There has been much speculation since Rigoberta Menchú received the Nobel Peace Prize in 1992 as to the future of the Guatemalan fighter for human rights. Would she write/dictate another book? How would she go on with her life after having suddenly become so famous? What would she do with all her money? Had she sold out to the system? With her numerous honorary doctoral degrees, would she teach in a Latin American studies program at some U.S. university? How would all this affect the noble innocence she so strongly expressed in her first testimonio? Would she go back to Guatemala? Could she go back to Guatemala? Would the gaps to which some critics had pointed (see Gugelberger, 1996) ever be filled? How would this relate to the peace process in Chiapas, where Rigoberta had spent some ten years in exile? Would she reveal the secrets regarding the production of her first book and the infamous and problematical coauthorship with Elisabeth Burgos-Debray? All these questions and many more are finally answered in Rigoberta: La nieta de los Mayas (1998), this time written by Rigoberta Menchú herself. As if she were not entirely certain about claiming authorship, however, collaboration has again been sought, this time with Gianni Miná, coauthor of Marcos e Línsurrezione Zapatsto, and Dante Liano, a Guatemaltan professor of literature in Italy who received the famous Premio Nacional de Literatura Miguel Angel Asturias in 1991 and is known for such works as El hombre de Monserrat (1994), El misterio de San Andrés (1996), and Literatura y sociedad en Guatemala (1984).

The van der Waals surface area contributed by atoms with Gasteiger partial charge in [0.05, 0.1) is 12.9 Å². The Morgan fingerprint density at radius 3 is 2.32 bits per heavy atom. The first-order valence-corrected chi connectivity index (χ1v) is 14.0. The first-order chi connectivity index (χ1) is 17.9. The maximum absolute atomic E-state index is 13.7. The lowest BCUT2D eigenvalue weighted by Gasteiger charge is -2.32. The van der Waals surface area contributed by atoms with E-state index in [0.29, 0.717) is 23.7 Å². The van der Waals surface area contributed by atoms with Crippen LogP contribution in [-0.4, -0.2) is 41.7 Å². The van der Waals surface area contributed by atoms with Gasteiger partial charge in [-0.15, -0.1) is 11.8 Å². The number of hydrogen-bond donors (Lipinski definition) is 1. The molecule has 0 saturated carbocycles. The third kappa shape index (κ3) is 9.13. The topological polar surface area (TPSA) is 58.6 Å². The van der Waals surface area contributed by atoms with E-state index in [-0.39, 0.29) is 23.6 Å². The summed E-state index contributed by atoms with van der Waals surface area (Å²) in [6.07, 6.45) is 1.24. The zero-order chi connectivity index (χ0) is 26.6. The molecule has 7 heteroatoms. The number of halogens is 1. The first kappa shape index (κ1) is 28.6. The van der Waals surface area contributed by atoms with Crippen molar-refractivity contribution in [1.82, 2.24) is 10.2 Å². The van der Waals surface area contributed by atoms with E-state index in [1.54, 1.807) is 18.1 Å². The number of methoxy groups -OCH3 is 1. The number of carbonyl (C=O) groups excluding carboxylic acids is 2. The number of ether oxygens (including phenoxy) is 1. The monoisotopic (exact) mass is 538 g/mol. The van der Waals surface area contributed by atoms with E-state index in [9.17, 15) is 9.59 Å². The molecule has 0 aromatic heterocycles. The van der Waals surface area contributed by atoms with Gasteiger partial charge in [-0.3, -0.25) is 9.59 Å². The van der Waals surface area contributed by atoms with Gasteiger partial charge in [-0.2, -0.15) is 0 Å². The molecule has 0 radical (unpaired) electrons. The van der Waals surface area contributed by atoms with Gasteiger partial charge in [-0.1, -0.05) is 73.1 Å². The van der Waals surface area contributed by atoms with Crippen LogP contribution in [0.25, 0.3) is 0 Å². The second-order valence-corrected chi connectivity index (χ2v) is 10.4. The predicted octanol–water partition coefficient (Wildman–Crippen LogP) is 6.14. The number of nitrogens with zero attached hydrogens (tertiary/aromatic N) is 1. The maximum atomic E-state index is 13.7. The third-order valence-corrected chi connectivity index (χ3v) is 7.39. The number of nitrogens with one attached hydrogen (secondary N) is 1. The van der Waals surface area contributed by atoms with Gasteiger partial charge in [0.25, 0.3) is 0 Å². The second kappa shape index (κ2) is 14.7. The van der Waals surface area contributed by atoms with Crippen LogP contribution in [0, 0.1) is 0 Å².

The anonymity and intensity that characterized the first book have given way to the tone of the memoir of a person of some fame. The new book is much more reflective, mediated, and focused on certain key topics. Our speaker is obviously more informed and experienced, and she has traveled to and through numerous countries and worked extensively and intensively for the UN. It may not be easy to visualize the author of the famous testimonio armed with a computer, a secretary, and a car and driver but still wearing the characteristic huipil.